Posted in | Design and Innovation

New Phenomenon to Control the Motion of Particles on a Vibrating Surface

Scientists at Aalto University have found an amazing experiment that can change the opinion about how sound can move particles.

(a-b) Heavy particles move towards antinodes of a submerged vibrating plate. (c-d) Single particles and (e-f) a swarm of particles move on pre-defined trajectories on the plate by playing carefully-chosen musical notes. (Image credit: Kourosh Latifi)

Their experiment is based on a well-known experiment identified by high school science classrooms throughout the world—the Chladni Plate experiment in which particles move on a vibrating surface. In 1787, Ernst Chladni, who is now called the father of acoustics, was the first to carry out the experiment. The experiment showed that when a plate vibrated at a frequency, heavy particles move toward the regions with less vibration, known as nodal lines.

The experiment has been widely repeated for centuries and has shaped the universal understanding of the movement of heavy particles on a vibrating plate. However, currently, scientists at Aalto University have shown a case in which heavy particles move toward the regions having more vibrations, or antinodes.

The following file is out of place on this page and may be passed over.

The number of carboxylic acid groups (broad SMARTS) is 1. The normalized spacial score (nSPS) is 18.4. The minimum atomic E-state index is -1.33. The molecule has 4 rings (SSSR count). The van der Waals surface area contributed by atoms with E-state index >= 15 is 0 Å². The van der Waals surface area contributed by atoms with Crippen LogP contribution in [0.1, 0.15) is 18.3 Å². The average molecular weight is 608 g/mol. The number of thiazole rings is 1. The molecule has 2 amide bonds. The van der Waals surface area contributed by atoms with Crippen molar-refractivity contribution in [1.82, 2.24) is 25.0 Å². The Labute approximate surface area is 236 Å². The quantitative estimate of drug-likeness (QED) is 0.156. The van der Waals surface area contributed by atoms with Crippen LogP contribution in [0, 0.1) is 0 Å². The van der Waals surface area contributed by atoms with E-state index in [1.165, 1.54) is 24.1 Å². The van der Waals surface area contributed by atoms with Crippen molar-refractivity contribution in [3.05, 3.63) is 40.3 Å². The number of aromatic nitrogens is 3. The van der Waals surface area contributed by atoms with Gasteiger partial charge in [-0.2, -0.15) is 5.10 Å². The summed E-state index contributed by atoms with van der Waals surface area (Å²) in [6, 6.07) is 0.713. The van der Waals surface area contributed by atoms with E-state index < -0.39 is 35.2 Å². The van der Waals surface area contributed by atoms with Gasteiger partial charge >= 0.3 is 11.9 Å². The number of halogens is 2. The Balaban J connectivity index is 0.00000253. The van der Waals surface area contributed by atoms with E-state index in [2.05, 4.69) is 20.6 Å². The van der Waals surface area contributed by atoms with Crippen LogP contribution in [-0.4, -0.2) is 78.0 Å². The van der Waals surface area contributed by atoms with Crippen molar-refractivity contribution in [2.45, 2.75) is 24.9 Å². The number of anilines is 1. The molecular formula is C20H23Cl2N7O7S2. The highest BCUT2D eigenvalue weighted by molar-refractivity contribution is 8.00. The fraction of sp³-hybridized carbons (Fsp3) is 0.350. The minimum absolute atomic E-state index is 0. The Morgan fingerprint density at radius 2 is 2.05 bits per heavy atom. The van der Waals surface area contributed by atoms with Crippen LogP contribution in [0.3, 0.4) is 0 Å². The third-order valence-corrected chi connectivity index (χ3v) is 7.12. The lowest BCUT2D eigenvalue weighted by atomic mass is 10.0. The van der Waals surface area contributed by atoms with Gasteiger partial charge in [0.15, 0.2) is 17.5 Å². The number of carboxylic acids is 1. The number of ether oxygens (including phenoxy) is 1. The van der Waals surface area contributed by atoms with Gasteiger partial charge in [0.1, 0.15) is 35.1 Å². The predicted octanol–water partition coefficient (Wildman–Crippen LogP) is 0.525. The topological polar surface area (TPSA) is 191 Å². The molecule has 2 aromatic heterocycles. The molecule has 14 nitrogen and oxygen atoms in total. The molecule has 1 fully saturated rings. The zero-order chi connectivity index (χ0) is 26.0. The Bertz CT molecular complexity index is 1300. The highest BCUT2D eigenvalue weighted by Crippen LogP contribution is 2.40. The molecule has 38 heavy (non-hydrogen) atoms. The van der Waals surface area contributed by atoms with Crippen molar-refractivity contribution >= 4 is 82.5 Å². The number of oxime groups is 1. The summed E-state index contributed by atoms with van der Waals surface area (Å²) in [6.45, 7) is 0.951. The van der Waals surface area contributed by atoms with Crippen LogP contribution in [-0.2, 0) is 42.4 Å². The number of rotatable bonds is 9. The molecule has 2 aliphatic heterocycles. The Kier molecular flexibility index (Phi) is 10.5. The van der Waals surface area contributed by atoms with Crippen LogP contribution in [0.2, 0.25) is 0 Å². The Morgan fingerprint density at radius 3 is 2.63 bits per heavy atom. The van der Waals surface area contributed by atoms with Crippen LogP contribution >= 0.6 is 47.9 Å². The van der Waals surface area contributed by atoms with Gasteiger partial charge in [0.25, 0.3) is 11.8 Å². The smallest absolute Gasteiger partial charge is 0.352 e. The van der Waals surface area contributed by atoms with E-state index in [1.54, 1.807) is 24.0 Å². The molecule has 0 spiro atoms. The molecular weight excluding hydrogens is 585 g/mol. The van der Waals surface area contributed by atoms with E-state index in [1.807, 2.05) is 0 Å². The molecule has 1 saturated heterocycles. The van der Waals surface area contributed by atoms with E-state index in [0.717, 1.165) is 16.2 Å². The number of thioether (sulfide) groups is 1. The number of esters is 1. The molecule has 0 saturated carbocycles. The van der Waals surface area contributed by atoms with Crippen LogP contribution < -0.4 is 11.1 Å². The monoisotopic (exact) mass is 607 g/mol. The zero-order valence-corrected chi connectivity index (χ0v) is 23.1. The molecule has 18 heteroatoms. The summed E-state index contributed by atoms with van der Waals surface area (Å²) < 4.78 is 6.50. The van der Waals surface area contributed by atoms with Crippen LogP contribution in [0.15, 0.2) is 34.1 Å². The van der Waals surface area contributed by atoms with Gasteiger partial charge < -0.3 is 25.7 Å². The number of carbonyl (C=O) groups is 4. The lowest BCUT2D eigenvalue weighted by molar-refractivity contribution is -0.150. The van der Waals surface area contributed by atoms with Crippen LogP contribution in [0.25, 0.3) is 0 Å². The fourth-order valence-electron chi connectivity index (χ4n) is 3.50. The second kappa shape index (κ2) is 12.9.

This is a surprising result, almost a contradiction to common beliefs.

Quan Zhou, Professor, Aalto University

The scientists placed a silicon plate on a piezoelectric transducer and immersed it in water. They spread sub-millimeter glass spheres on the plate and made the plate to vibrate using signals of various frequencies, producing waves on the plate. Later, they were amazed to notice the particles move toward the antinodes, constituting what they have termed “inverse Chladni patterns.”

An interesting feature is that the system can produce predictable motion at a wide frequency range.

We can move particles at almost any frequency, and we do not rely on the resonance of the plate. This gives us a lot of freedom in motion control.

Quan Zhou, Professor, Aalto University

With the discovery of the new phenomenon, the scientists could precisely control the motion of a single particle and a swarm of particles on the submerged plate. For instance, they moved a particle in a maze on the plate, wrote words containing separate letters, and merged, transported, and separated a swarm of particles by playing various musical notes.

Many procedures in pharmaceutical research and microsystem assembly require the ability to move and manipulate small particles easily. Using just a single actuator to do all these different things, we are opening a path to new particle handling techniques. Additionally, the method can inspire the future factory-on-a-chip systems.

Quan Zhou, Professor, Aalto University

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